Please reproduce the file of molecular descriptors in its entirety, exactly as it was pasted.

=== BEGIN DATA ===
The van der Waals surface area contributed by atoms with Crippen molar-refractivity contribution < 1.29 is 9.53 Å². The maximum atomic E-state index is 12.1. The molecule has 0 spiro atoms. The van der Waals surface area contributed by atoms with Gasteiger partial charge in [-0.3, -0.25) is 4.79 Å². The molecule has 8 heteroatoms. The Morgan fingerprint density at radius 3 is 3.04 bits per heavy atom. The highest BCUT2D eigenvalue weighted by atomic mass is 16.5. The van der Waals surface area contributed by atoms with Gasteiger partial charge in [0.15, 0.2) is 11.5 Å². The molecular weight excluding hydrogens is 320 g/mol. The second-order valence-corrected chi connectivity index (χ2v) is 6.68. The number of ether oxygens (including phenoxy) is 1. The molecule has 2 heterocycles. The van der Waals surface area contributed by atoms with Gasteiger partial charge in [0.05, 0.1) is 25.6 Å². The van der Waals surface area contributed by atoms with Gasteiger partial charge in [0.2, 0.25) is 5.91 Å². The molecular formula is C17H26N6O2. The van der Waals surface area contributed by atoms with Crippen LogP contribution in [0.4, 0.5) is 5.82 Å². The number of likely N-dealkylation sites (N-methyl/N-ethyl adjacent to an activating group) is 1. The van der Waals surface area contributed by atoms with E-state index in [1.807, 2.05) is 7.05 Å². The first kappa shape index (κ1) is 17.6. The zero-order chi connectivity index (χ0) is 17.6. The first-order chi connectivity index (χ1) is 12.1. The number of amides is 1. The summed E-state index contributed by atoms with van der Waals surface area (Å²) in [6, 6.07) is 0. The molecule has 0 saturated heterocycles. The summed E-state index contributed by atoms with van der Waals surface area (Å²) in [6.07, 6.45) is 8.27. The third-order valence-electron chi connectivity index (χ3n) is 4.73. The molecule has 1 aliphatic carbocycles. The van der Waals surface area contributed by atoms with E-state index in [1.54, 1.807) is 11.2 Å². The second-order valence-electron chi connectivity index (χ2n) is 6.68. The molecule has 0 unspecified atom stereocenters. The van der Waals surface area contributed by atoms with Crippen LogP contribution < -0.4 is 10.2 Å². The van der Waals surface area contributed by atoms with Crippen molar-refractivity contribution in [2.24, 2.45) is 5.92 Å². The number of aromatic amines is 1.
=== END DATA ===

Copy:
The van der Waals surface area contributed by atoms with Crippen molar-refractivity contribution < 1.29 is 9.53 Å². The maximum atomic E-state index is 12.1. The molecule has 0 spiro atoms. The van der Waals surface area contributed by atoms with Gasteiger partial charge in [-0.3, -0.25) is 4.79 Å². The molecule has 8 heteroatoms. The Morgan fingerprint density at radius 3 is 3.04 bits per heavy atom. The highest BCUT2D eigenvalue weighted by atomic mass is 16.5. The van der Waals surface area contributed by atoms with Gasteiger partial charge in [0.15, 0.2) is 11.5 Å². The molecular weight excluding hydrogens is 320 g/mol. The second-order valence-corrected chi connectivity index (χ2v) is 6.68. The number of ether oxygens (including phenoxy) is 1. The molecule has 2 heterocycles. The van der Waals surface area contributed by atoms with Gasteiger partial charge in [0.05, 0.1) is 25.6 Å². The van der Waals surface area contributed by atoms with Gasteiger partial charge in [0.2, 0.25) is 5.91 Å². The molecular formula is C17H26N6O2. The van der Waals surface area contributed by atoms with Crippen LogP contribution in [0.4, 0.5) is 5.82 Å². The number of likely N-dealkylation sites (N-methyl/N-ethyl adjacent to an activating group) is 1. The van der Waals surface area contributed by atoms with E-state index in [1.807, 2.05) is 7.05 Å². The first kappa shape index (κ1) is 17.6. The zero-order chi connectivity index (χ0) is 17.6. The first-order chi connectivity index (χ1) is 12.1. The number of amides is 1. The summed E-state index contributed by atoms with van der Waals surface area (Å²) in [6, 6.07) is 0. The molecule has 0 saturated heterocycles. The summed E-state index contributed by atoms with van der Waals surface area (Å²) in [6.07, 6.45) is 8.27. The third-order valence-electron chi connectivity index (χ3n) is 4.73. The molecule has 1 aliphatic carbocycles. The van der Waals surface area contributed by atoms with E-state index in [1.54, 1.807) is 11.2 Å². The second-order valence-electron chi connectivity index (χ2n) is 6.68. The molecule has 0 unspecified atom stereocenters. The van der Waals surface area contributed by atoms with Crippen LogP contribution < -0.4 is 10.2 Å². The van der Waals surface area contributed by atoms with Crippen molar-refractivity contribution in [2.24, 2.45) is 5.92 Å². The number of aromatic amines is 1.